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Java.Nio.Charset.Charset Class

A charset is a named mapping between Unicode characters and byte sequences.

See Also: Charset

Syntax

[Android.Runtime.Register("java/nio/charset/Charset", DoNotGenerateAcw=true)]
public abstract class Charset : Object, IComparable, IDisposable

Remarks

A charset is a named mapping between Unicode characters and byte sequences. Every Charset can decode, converting a byte sequence into a sequence of characters, and some can also encode, converting a sequence of characters into a byte sequence. Use the method Charset.CanEncode to find out whether a charset supports both.

Characters

In the context of this class, character always refers to a Java character: a Unicode code point in the range U+0000 to U+FFFF. (Java represents supplementary characters using surrogates.) Not all byte sequences will represent a character, and not all characters can necessarily be represented by a given charset. The method Charset.Contains(Charset) can be used to determine whether every character representable by one charset can also be represented by another (meaning that a lossless transformation is possible from the contained to the container).

Encodings

There are many possible ways to represent Unicode characters as byte sequences. See for detailed discussion.

The most important mappings capable of representing every character are the Unicode Transformation Format (UTF) charsets. Of those, UTF-8 and the UTF-16 family are the most common. UTF-8 (described in ) encodes a character using 1 to 4 bytes. UTF-16 uses exactly 2 bytes per character (potentially wasting space, but allowing efficient random access into BMP text), and UTF-32 uses exactly 4 bytes per character (trading off even more space for efficient random access into text that includes supplementary characters).

UTF-16 and UTF-32 encode characters directly, using their code point as a two- or four-byte integer. This means that any given UTF-16 or UTF-32 byte sequence is either big- or little-endian. To assist decoders, Unicode includes a special byte order mark (BOM) character U+FEFF used to determine the endianness of a sequence. The corresponding byte-swapped code point U+FFFE is guaranteed never to be assigned. If a UTF-16 decoder sees 0xfe, 0xff, for example, it knows it's reading a big-endian byte sequence, while 0xff, 0xfe, would indicate a little-endian byte sequence.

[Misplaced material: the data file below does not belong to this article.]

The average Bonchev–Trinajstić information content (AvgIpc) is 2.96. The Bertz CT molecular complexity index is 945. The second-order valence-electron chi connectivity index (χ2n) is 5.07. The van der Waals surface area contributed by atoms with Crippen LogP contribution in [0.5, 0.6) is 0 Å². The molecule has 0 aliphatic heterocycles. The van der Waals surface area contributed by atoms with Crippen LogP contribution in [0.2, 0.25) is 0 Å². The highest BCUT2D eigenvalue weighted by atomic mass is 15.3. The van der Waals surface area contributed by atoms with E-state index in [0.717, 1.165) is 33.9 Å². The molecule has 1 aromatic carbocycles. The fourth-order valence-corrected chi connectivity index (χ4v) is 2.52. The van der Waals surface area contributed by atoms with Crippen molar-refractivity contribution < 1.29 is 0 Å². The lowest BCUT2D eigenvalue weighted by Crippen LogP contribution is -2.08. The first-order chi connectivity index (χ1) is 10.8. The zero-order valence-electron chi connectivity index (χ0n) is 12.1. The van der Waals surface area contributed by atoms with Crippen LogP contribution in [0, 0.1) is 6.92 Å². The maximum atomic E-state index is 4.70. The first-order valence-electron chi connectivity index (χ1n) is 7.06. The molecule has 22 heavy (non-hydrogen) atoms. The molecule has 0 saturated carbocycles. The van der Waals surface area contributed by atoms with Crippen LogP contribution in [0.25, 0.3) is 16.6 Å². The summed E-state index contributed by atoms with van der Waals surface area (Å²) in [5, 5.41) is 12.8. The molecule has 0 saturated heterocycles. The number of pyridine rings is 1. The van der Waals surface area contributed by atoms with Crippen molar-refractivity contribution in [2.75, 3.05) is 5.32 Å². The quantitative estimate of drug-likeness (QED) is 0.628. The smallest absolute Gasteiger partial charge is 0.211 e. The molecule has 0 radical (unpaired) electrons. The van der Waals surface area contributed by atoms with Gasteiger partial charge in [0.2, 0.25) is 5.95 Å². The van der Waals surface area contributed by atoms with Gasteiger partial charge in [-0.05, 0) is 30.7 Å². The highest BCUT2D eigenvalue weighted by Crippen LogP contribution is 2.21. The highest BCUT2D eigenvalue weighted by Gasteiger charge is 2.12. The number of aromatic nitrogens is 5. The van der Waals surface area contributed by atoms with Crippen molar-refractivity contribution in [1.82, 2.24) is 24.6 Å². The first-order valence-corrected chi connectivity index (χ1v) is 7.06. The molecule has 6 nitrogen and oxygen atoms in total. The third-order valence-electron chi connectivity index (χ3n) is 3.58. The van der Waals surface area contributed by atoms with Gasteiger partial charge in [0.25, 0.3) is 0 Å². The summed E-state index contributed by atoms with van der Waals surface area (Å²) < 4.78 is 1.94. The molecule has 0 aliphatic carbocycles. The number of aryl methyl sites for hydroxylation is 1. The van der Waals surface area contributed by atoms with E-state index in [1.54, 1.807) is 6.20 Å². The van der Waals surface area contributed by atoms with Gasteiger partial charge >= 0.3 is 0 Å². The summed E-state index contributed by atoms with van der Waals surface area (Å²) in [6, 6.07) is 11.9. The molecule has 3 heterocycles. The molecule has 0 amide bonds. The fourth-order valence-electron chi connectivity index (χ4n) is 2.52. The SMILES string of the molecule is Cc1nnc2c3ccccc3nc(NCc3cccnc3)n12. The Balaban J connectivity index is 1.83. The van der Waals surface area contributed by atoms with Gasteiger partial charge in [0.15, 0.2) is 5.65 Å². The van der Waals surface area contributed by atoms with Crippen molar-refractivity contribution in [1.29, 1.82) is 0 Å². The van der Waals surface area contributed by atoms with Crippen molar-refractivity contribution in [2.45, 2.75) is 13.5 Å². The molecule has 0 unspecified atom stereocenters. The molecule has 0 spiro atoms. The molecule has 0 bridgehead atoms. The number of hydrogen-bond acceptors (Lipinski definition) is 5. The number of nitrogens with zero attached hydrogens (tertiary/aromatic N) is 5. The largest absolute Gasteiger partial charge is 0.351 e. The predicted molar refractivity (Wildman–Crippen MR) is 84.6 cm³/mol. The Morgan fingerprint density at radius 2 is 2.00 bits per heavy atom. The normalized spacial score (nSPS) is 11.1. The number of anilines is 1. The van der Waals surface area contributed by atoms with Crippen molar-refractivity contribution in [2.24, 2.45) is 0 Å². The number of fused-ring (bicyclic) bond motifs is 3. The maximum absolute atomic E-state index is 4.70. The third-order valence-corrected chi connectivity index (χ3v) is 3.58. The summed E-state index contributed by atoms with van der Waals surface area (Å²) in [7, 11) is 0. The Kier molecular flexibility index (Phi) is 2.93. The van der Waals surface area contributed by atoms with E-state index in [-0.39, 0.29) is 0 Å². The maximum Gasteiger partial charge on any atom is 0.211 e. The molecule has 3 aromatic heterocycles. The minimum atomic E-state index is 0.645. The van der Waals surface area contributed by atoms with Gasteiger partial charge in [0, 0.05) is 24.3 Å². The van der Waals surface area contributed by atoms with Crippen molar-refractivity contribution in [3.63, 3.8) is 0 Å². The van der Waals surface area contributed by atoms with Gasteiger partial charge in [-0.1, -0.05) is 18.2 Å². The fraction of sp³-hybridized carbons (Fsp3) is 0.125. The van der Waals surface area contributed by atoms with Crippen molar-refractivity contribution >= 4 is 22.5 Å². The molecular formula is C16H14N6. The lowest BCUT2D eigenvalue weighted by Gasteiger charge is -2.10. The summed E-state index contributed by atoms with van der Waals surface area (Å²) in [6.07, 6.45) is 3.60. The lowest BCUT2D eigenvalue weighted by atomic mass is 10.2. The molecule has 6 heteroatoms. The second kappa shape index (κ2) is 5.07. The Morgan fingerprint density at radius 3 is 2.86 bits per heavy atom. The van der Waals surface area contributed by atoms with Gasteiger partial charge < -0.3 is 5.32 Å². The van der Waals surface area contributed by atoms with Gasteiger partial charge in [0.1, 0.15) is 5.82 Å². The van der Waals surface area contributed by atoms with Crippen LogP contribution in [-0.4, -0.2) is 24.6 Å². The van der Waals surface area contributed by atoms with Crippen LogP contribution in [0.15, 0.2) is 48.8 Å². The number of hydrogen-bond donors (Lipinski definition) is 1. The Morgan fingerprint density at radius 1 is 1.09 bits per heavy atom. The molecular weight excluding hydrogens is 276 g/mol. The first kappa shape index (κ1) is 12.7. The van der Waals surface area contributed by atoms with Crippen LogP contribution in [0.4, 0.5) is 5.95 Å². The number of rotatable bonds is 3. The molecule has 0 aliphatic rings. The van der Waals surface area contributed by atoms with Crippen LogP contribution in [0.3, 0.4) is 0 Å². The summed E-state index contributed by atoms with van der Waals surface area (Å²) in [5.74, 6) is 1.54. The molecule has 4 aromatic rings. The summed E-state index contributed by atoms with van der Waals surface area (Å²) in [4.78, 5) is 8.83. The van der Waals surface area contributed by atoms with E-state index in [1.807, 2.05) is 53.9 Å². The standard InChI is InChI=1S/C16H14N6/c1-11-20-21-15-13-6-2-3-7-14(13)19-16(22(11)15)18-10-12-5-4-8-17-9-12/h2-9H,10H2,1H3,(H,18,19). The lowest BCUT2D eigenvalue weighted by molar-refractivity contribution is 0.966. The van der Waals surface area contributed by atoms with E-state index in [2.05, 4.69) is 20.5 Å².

UTF-8 can contain a BOM, but since the UTF-8 encoding of a character always uses the same byte sequence, there is no information about endianness to convey. Seeing the bytes corresponding to the UTF-8 encoding of U+FEFF (0xef, 0xbb, 0xbf) would only serve to suggest that you're reading UTF-8. Note that BOMs are decoded as the U+FEFF character, and will appear in the output character sequence. This means that a disadvantage to including a BOM in UTF-8 is that most applications that use UTF-8 do not expect to see a BOM. (This is also a reason to prefer UTF-8: it's one less complication to worry about.)

Because a BOM indicates how the data that follows should be interpreted, a BOM should occur as the first character in a character sequence.

See the for more about dealing with BOMs.

Endianness and BOM behavior

The following tables show the endianness and BOM behavior of the UTF-16 variants.

This table shows what the encoder writes. "BE" means that the byte sequence is big-endian, "LE" means little-endian. "BE BOM" means a big-endian BOM (that is, 0xfe, 0xff).

CharsetEncoder writes
UTF-16BEBE, no BOM
UTF-16LELE, no BOM
UTF-16BE, with BE BOM

The next table shows how each variant's decoder behaves when reading a byte sequence. The exact meaning of "failure" in the table is dependent on the CodingErrorAction supplied to CharsetDecoder.MalformedInputAction, so "BE, failure" means "the byte sequence is treated as big-endian, and a little-endian BOM triggers the malformedInputAction".

The phrase "includes BOM" means that the output includes the U+FEFF byte order mark character.

CharsetBE BOMLE BOMNo BOM
UTF-16BEBE, includes BOMBE, failureBE
UTF-16LELE, failureLE, includes BOMLE
UTF-16BELEBE

Charset names

A charset has a canonical name, returned by Charset.Name. Most charsets will also have one or more aliases, returned by Charset.Aliases. A charset can be looked up by canonical name or any of its aliases using Charset.ForName(String).

Guaranteed-available charsets